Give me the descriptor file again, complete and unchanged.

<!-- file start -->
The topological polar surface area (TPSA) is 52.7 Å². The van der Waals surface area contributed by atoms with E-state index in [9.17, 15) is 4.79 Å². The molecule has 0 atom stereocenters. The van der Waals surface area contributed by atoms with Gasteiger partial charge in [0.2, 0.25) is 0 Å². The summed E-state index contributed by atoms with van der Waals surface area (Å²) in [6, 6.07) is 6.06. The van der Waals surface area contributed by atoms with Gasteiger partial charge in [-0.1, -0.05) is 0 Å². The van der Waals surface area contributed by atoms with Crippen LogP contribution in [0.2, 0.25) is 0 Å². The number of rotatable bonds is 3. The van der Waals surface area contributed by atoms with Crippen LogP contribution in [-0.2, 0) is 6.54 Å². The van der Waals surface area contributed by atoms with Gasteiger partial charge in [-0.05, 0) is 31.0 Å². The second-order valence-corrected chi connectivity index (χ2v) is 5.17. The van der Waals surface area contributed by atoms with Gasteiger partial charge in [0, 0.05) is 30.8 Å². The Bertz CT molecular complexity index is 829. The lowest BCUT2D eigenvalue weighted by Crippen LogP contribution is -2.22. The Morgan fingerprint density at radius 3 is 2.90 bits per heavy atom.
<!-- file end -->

The topological polar surface area (TPSA) is 52.7 Å². The van der Waals surface area contributed by atoms with E-state index in [9.17, 15) is 4.79 Å². The molecule has 0 atom stereocenters. The van der Waals surface area contributed by atoms with Gasteiger partial charge in [0.2, 0.25) is 0 Å². The summed E-state index contributed by atoms with van der Waals surface area (Å²) in [6, 6.07) is 6.06. The van der Waals surface area contributed by atoms with Gasteiger partial charge in [-0.1, -0.05) is 0 Å². The van der Waals surface area contributed by atoms with Crippen LogP contribution in [0.2, 0.25) is 0 Å². The number of rotatable bonds is 3. The van der Waals surface area contributed by atoms with Crippen LogP contribution in [-0.2, 0) is 6.54 Å². The van der Waals surface area contributed by atoms with Gasteiger partial charge in [-0.05, 0) is 31.0 Å². The second-order valence-corrected chi connectivity index (χ2v) is 5.17. The van der Waals surface area contributed by atoms with Gasteiger partial charge in [0, 0.05) is 30.8 Å². The Bertz CT molecular complexity index is 829. The lowest BCUT2D eigenvalue weighted by Crippen LogP contribution is -2.22. The Morgan fingerprint density at radius 3 is 2.90 bits per heavy atom.